Great Britain produces 22 brands with Tetley and Twinings as the best known. In China, the origin of tea, all tea is produced by the Ten Fu Group. Even Canada grows tea on British Columbia’s Vancouver Island. Red Rose Tea is the most popular Canadian brand here in the states.

Today tea is generally divided into three cultures. Green teas from China, Japan, and Morocco. Black teas from Britain, it’s former colonies, Russia, and the Middle East. Oolong from Taiwan, Tibet, and Mongolia.

When you consider how labor-intensive and time-consuming the production of tea is, it is a marvel that we can go into a supermarket or food store and purchase a box of convenient tea bags for only a few dollars.

Also consider all the benefits of tea. There are long established medical uses such as calming digestive distress, soothing sore throats, enhancing respiratory functions, calming nervous disorders, boosting your immune system, fighting inflammation, and some even think it can reduce dangers of heart disease and cancer.

Many people enjoy their tea with “extras”. Milk is popular, but be sure it is no more than a 2% milk, nothing heavier. Always add the milk to your cup before pouring the tea. Sugar and honey are popular sweeteners for tea. Some people opt for lemon instead of sweetener. And some, like me, add nothing to tea and just enjoy it’s pure flavor.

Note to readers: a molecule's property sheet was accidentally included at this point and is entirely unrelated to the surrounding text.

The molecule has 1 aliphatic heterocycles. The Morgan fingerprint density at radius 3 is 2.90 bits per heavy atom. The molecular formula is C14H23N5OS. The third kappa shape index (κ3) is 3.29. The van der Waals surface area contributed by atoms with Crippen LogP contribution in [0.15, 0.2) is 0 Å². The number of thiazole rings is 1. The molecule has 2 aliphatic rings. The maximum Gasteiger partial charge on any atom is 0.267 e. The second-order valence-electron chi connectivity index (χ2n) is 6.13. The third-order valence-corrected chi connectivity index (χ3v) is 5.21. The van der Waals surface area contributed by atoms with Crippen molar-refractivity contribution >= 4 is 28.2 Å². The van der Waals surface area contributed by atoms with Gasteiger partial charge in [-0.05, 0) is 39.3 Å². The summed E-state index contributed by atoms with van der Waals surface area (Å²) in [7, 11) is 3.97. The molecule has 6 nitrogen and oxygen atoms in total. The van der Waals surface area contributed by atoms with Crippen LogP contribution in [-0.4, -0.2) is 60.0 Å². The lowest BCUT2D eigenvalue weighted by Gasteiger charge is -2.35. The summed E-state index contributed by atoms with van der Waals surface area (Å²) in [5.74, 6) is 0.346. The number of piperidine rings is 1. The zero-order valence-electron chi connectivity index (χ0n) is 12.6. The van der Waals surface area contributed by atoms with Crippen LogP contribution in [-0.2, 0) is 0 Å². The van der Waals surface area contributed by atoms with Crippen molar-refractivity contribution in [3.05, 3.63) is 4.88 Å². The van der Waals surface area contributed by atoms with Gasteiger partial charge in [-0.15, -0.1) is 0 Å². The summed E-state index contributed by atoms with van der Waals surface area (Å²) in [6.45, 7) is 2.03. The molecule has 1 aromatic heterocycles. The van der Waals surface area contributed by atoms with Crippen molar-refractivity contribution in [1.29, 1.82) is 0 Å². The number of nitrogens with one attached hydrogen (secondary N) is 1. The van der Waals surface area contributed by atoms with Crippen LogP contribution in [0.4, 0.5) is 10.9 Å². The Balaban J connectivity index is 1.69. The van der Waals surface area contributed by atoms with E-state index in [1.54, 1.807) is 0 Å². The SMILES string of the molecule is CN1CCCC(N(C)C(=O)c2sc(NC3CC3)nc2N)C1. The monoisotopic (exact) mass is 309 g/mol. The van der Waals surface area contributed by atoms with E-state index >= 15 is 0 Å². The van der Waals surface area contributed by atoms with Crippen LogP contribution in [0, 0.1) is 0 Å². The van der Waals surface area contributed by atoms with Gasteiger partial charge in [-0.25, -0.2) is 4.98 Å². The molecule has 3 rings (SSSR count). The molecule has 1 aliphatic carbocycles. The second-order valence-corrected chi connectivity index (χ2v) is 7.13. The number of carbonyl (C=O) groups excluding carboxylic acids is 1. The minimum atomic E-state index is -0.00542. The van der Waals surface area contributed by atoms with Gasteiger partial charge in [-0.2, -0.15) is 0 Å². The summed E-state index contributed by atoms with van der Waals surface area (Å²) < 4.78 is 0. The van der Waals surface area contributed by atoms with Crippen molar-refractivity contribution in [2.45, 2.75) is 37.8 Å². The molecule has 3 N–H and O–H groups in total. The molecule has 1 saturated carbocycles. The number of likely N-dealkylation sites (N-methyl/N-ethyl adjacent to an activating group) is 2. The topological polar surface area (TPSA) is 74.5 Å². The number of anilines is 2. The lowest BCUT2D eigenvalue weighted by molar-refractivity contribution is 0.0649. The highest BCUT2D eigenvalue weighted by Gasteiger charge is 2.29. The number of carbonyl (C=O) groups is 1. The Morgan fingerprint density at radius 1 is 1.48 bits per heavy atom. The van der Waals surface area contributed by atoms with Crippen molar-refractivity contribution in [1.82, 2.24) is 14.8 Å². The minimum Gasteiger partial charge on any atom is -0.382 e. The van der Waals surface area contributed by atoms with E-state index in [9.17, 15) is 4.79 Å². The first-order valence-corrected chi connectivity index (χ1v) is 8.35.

And then there is iced tea. The first recipe for iced tea was in the book “Housekeeping in Old Virginia” published in 1877. Iced tea is so refreshing it’s now a staple of every restaurant menu and probably found in nearly all refrigerators in every home.

For me nothing is better than a glass of cold Oolong Darjeeling tea, my favorite for iced tea, on a warm day when I can sit on the porch, look at the palm trees, and listen to the water lapping at the beach.

Whether it’s winter or summer, you just can’t beat afternoon tea!

“No matter where you are in the world, you are at home when tea is served.”

Earlene Grey

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  1. I am with you. A good cup of tea needs no extras.
    Do you remember when iced tea was only offered in most restaurants during the summer season? I drink iced tea all year long. Back in the day, waitresses would look at me like I was crazy to ask for iced tea in December. I finally got to the point that I would carry tea bags in my purse and then ask for a cup of hot water and a glass of ice. I would brew a strong cup of hot tea and then pour it over the glass of ice. I remember several times that other customers watched me do that and ask, “Why didn’t I think of that?” HA! Eventually, I saw others doing the same thing until restaurants finally caught on and began to serve iced tea twelve months a year!
    PS Hmmmm….does this reveal my age…..?

  2. I love that you did that. How ingenious! Doesn’t reveal your age, just your cleverness at solving a problem.